Reflections from the Busboys and Poets Travel Tribe’s Cultural Exchange trip to Cuba (July 6-13, 2022)
By Andy Shallal (@andyshallal CEO/Founder, Busboys and Poets)
Jose Fuster aka the Picasso/Gaudi of Havana is a bundle of energy. At 70 something he is charming. Engaging. Full of life. And a brilliant artist and entrepreneur. He is the founder of Fusterlandia. The name was given by a Dallas Morning News journalist who visited the site years earlier. It is a whimsical wonderland of mosaics. An entire neighborhood. Block after narrow block of artwork. Reliefs. Statues. Complete structures. Cartoonish animals. Elephants. Giraffes. Dogs. Goddesses. And otherworldly shapes. There is even a restaurant and bar under construction.
There are benches with mosaic hearts. Beautiful arches with mosaic peace signs. Birds. More hearts. It is selfie heaven. At the entrance to Fuster’s home, sits a canopied table surrounded by benches. A small oasis away from the heat. This is where he receives guests.
At one intersection there is a large mural depicting The Granma. The boat that Fidel and Che sailed from Mexico to Cuba. With about 80 other young revolutionaries. Triggering the overthrow of Batista in 1959. There is an image of Frida Kahlo standing on a map of Mexico waving at them.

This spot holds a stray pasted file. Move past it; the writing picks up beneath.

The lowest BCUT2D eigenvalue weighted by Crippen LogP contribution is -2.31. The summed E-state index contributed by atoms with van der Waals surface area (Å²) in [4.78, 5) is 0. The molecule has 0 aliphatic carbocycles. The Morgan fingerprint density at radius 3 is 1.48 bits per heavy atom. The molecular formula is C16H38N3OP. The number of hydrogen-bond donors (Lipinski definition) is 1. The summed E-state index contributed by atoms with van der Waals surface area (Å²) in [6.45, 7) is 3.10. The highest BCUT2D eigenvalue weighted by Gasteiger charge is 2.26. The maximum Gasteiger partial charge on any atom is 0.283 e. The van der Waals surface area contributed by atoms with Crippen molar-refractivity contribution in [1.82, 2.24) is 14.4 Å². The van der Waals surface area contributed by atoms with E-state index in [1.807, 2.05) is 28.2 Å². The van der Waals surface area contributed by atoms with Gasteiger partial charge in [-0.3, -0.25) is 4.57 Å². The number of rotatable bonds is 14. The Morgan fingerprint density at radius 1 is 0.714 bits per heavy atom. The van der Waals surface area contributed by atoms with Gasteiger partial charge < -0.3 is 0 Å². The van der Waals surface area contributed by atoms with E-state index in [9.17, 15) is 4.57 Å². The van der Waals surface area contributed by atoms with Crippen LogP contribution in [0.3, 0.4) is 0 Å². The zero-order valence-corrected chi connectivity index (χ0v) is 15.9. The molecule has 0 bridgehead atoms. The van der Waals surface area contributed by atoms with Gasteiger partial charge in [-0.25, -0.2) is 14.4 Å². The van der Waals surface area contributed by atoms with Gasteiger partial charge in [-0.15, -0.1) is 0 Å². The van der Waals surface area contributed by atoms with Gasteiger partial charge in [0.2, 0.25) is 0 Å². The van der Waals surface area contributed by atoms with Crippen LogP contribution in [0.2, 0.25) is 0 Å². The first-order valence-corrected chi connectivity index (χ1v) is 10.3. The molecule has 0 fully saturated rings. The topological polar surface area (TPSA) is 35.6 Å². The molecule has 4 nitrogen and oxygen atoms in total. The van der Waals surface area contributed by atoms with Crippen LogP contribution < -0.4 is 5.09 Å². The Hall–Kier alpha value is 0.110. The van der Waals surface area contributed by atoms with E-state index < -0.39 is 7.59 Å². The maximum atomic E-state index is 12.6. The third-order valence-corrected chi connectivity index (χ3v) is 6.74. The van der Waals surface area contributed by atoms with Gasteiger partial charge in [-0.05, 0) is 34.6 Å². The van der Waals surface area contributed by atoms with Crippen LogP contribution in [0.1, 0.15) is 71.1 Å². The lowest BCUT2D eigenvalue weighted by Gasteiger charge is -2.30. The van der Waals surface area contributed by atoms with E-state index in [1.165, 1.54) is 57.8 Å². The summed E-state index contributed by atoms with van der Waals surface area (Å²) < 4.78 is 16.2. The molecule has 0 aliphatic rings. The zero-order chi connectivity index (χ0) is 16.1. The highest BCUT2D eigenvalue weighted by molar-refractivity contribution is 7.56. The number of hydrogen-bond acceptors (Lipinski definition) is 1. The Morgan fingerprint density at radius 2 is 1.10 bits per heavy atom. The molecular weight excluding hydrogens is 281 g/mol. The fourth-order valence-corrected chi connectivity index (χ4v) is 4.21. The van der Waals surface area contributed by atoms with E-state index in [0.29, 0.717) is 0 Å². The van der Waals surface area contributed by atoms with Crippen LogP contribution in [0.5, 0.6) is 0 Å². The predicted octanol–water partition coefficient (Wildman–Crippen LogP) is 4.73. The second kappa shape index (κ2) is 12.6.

I stood under the mosaic canopy to escape from the unrelenting sun. Within moments. Fuster appeared. His face is red. Sweaty. A dozen or so tag alongs at his side. He is never without a gaggle of friends and admirers. By all appearances. He loves the attention. And presides over his kingdom with ease. We exchanged bear hugs. He pretended to remember me from my previous visit. I was thrilled to see him again. We toured the entire space. Climbing up the narrow metal staircase to the roof. From there, the panoramic view fills the senses. Colorful buildings. Swaying palms. Clothes lines. A bark of a dog. In the distance is the lapis colored sea. It twinkles like tiny diamonds. An enormous mosaic with VIVA CUBA interrupts the view.
Inside the main gallery there are no lights. Natural light will suffice. Electricity can be spotty in Cuba these days. More signs of the embargo. Fuster’s son. A mini version of Fuster sans talent stood next to him. He is the business part of Fusterlandia. He will be in Miami sometime in August. Meeting with art dealers. his father has become somewhat of a legend in the art world. Aside from his mosaics Jose Fuster also paints. His oil paintings sell for thousands. It’s art that is easy to like. Lots of colors. Funky shapes. Convoluted faces. Palms.
I tell him that I am an artist. I admire his work. He tells me through a translator that we should do a project together. The next time I am in Cuba. I am excited at the idea. We hug once again. And before leaving Fusterland I start making plans to return.